Table 1 shows the spectrum of technologies in the arsenal of AV products from the perspective of how they affect the costs for attackers. (We only look at the cost element because product technologies have minimal effect on the attackers' risks and rewards.)
|Technology||Cost for defenders (to create)||Cost for attackers (to bypass)|
|Hashing of programs||Low||Low|
|Digital signature blocking||Low||High|
We can see that blocking abused digital signatures appears to be the most effective approach for security products – our cost is minimal yet it is not easy for attackers to procure a new one. They have to purchase or steal. Neither of these actions is easy to automate.
Windows has had digital signing of software (also known as authenticode) for quite some time. Let's analyse how authenticode has been attacked over the years.
Security products and services often employ blacklisting and whitelisting for software packages. Yet it is significantly more effective to apply this classification to the developers and software houses.
OS drivers have had to be digitally signed since Windows Vista was released. That measure forced OS-level malware (rootkits and APTs like Stuxnet) to procure private certificates to allow their modules to be loaded during the OS startup. This is not an easy step and possibly required physical intrusions to steal the required files.
During an installation of any software, Windows will warn users if the software is not signed. So, over the years, users have learned to more readily trust signed installation packages.
Moreover, AV products also block or allow software signed with, correspondingly, previously abused or trusted certificates. They employ whitelists and blacklists and compute the reputation of everything 'grey' in between. The origin of software as determined from its authenticode signature is an important factor in this determination.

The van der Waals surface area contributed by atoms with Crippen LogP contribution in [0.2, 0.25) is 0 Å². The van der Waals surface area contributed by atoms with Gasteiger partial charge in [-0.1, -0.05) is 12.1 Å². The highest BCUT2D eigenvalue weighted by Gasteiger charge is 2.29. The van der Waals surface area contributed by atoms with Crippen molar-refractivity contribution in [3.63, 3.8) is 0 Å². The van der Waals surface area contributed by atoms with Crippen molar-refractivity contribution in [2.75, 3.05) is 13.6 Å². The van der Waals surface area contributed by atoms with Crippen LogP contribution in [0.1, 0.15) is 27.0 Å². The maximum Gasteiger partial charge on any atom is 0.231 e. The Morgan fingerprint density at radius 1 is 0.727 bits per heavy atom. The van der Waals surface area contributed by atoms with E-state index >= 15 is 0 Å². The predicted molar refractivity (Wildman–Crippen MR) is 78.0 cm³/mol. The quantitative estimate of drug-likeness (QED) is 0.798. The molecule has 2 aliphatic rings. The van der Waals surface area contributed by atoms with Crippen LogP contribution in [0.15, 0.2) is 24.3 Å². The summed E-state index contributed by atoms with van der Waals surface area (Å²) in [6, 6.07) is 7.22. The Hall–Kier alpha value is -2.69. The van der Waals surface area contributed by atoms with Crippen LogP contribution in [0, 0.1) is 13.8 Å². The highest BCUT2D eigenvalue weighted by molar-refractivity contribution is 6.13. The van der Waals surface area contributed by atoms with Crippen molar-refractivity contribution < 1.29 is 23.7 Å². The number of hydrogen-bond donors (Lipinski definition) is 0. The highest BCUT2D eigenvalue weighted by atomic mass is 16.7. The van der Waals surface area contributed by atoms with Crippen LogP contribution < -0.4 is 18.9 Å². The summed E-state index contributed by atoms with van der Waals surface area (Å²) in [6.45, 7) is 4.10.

It is very desirable for malware – as well as for potentially unwanted programs (PUPs) – to masquerade as legitimate programs, but this requires access to private public-key infrastructure (PKI) certificates. Only when these are available can attackers sign and distribute their creations and impersonate a software source with a good reputation. Figure 1 shows a cumulative graph of malware and PUPs that are correctly digitally signed (authenticode). The growing trend indicates without a doubt that attackers find it beneficial to distribute their creations in a signed form.
If we look at the 15 most commonly abused code-signing certificates in Figure 2, then the pattern becomes fairly clear. They consist of two large groups:
For malware authors, manually hunting in order to steal a private PKI certificate is, of course, very hard. An alternative is to purchase code-signing certificates, but that carries an upfront cost before malware distribution. The cheapest code-signing certificate costs around US$75 (or $140 for two years) from Comodo. And after being used to sign malware, the certificate will likely soon appear on a blacklist due to its association with malware. This cost, combined with the risk of loss, should be sufficient to discourage the majority of first-time malware writers.
However, PKI costs are clearly not enough to discourage software companies involved in PUP distribution (adware and ad-supported software bundles). These companies cannot be involved in stealing PKI certificates – such behaviour would automatically cross the line and place them squarely in the malicious category. So adware/PUP operators have no choice but to legitimately purchase code-signing PKI certificates.